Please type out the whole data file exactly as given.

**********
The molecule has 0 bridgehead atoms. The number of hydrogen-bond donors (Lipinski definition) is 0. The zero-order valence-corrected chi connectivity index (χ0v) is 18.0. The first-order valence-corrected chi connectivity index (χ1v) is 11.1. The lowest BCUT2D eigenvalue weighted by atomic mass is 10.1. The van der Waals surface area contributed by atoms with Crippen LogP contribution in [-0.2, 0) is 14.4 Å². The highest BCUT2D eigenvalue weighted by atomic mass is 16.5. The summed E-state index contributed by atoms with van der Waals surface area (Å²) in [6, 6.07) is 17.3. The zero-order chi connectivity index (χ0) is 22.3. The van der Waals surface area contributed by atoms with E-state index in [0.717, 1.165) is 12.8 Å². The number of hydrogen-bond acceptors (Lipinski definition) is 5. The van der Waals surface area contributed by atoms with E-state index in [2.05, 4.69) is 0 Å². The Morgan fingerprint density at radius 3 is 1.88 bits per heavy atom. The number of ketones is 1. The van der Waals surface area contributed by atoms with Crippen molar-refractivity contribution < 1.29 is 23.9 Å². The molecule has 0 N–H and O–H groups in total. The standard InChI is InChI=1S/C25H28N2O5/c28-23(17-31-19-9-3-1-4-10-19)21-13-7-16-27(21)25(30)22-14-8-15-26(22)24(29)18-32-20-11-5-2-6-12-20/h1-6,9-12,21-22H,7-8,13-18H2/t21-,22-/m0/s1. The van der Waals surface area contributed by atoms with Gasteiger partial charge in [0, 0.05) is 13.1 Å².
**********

The molecule has 0 bridgehead atoms. The number of hydrogen-bond donors (Lipinski definition) is 0. The zero-order valence-corrected chi connectivity index (χ0v) is 18.0. The first-order valence-corrected chi connectivity index (χ1v) is 11.1. The lowest BCUT2D eigenvalue weighted by atomic mass is 10.1. The van der Waals surface area contributed by atoms with Crippen LogP contribution in [-0.2, 0) is 14.4 Å². The highest BCUT2D eigenvalue weighted by atomic mass is 16.5. The summed E-state index contributed by atoms with van der Waals surface area (Å²) in [6, 6.07) is 17.3. The zero-order chi connectivity index (χ0) is 22.3. The van der Waals surface area contributed by atoms with E-state index in [0.717, 1.165) is 12.8 Å². The number of hydrogen-bond acceptors (Lipinski definition) is 5. The van der Waals surface area contributed by atoms with E-state index in [2.05, 4.69) is 0 Å². The Morgan fingerprint density at radius 3 is 1.88 bits per heavy atom. The number of ketones is 1. The van der Waals surface area contributed by atoms with Crippen molar-refractivity contribution < 1.29 is 23.9 Å². The molecule has 0 N–H and O–H groups in total. The standard InChI is InChI=1S/C25H28N2O5/c28-23(17-31-19-9-3-1-4-10-19)21-13-7-16-27(21)25(30)22-14-8-15-26(22)24(29)18-32-20-11-5-2-6-12-20/h1-6,9-12,21-22H,7-8,13-18H2/t21-,22-/m0/s1. The van der Waals surface area contributed by atoms with Gasteiger partial charge in [0, 0.05) is 13.1 Å².